SEO or Search engine optimisation has become an essential part of any holistic digital strategy for brands. By understanding the way in which search engines such as Google indexes websites SEOs attempt to optimise content on those websites, thereby making them “more visible” – ultimately directing more traffic to the site via search. An experienced and well-trained SEO should always be aware of what is and is not ethical when it comes to helping websites rank higher in search results. However, despite the craft of SEO being a legitimate and valuable skill that can make websites better for both search engines and people – many SEOs are damaging the SEO industry by resorting to tricks and cheats collectively called Black hat SEO.
What is black hat SEO?
Black hat SEO refers to the practice of using illicit means to get a webpage to the top of search results. These methods are often punted as ‘quick-fixes’, but there is no doubt that they are dubious, untrustworthy and often downright illegal. Making use of these methods could have horrible consequences for your brand and can range from your page being penalised or even getting dropped from Google’s index entirely.
Here as three of the most notorious ways black hat SEOs try to trick the system:
Making use of relevant keywords is one of the first things any good SEO or digital agency will tell your brand’s website to do. Keywords allow search engines to “read” and “understand” what you site is about and in turn helps people find your website when they search for those keywords online. However, going overboard by literary stuffing too many keywords into your site’s title tag, meta description or alt tags; or placing a random list of keywords anywhere on the page without relation to any contextually relevant text – that is very bad idea. Search engines, and Google in particular are constantly on the look-out for sites that are “over-optimised” in this way. Simply put –when a search engine detects the over use of keywords on a page, that page is promptly flagged as spam.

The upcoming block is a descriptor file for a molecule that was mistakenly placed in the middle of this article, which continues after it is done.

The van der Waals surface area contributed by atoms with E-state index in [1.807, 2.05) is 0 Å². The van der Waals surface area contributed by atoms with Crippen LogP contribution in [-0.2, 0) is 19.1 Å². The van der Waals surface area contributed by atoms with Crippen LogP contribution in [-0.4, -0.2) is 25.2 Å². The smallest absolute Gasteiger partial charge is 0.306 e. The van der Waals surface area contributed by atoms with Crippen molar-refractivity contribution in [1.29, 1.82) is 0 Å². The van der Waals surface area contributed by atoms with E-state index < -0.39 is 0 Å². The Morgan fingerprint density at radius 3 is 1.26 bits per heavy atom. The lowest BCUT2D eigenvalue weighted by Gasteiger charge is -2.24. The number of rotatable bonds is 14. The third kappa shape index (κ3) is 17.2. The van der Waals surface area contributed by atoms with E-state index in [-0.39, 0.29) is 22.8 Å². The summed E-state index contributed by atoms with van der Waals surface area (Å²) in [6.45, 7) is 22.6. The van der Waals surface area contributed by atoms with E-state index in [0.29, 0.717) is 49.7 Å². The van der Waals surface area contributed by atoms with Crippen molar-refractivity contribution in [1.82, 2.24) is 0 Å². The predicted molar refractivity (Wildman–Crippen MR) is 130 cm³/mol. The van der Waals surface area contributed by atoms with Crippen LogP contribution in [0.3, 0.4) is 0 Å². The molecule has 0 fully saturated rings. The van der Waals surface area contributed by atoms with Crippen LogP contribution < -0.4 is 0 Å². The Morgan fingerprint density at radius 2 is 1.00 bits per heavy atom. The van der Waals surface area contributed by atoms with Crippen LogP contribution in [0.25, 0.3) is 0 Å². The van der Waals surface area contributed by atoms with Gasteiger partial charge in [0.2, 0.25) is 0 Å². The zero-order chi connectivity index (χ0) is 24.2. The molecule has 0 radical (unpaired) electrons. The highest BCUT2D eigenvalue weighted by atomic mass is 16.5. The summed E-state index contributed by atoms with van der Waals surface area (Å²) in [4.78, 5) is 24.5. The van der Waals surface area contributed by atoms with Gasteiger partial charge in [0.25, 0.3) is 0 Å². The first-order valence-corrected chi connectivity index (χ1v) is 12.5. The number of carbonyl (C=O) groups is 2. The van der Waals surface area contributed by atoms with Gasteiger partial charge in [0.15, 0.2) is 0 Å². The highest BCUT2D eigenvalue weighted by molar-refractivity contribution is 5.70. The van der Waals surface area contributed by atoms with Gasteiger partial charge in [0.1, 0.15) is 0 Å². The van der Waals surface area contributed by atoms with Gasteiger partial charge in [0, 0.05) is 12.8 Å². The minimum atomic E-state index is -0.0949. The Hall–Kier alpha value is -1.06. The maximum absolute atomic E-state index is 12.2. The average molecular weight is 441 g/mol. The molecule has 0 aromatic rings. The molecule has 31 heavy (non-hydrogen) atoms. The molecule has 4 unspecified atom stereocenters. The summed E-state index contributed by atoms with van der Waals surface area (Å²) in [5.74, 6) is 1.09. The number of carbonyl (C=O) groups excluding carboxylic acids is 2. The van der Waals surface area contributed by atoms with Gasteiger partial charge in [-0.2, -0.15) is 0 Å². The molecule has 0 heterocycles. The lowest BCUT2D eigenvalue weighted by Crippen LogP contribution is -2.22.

By now most people understand that Google places value on links through a sort of “peer review” system. If many sites link to a particular source, it seems that that source is a good and trustworthy source of information and thus its page rank is influenced accordingly. Unfortunately, the black hat SEOs try to trick this elegant system through the use of link farms. Link farms are networks of pages that consist of lists of external links that exist in a space removed from any substantially relevant content that might provide contextual relevance to the externally linked page. Luckily, Google’s complex, ever-changing algorithms are constantly making these link farms obsolete and the Google Panda update in 2011 especially dealt a harsh blow to this unethical practice.
Domain squatting and redirecting
Domain squatting refers to the shady practice of buying up competitor’s domain names containing their relevant keywords in order to cyber squat on them. It is also considered devious to buy domain names that contain your brand’s target keywords purely for the sake of using them to point to your existing pages. The repercussions of getting caught doing this can be severe -your pages might drop in rankings or be dropped completely. If your company owns multiple domains, these should be used in an ethical manner with a purpose to back it up. An option to make use of multiple domains in an honest way is to redirect domains through a feeder site, or even creating unique websites that contain content that holds enough significance in their own right to warrant the ownership and use of that domain.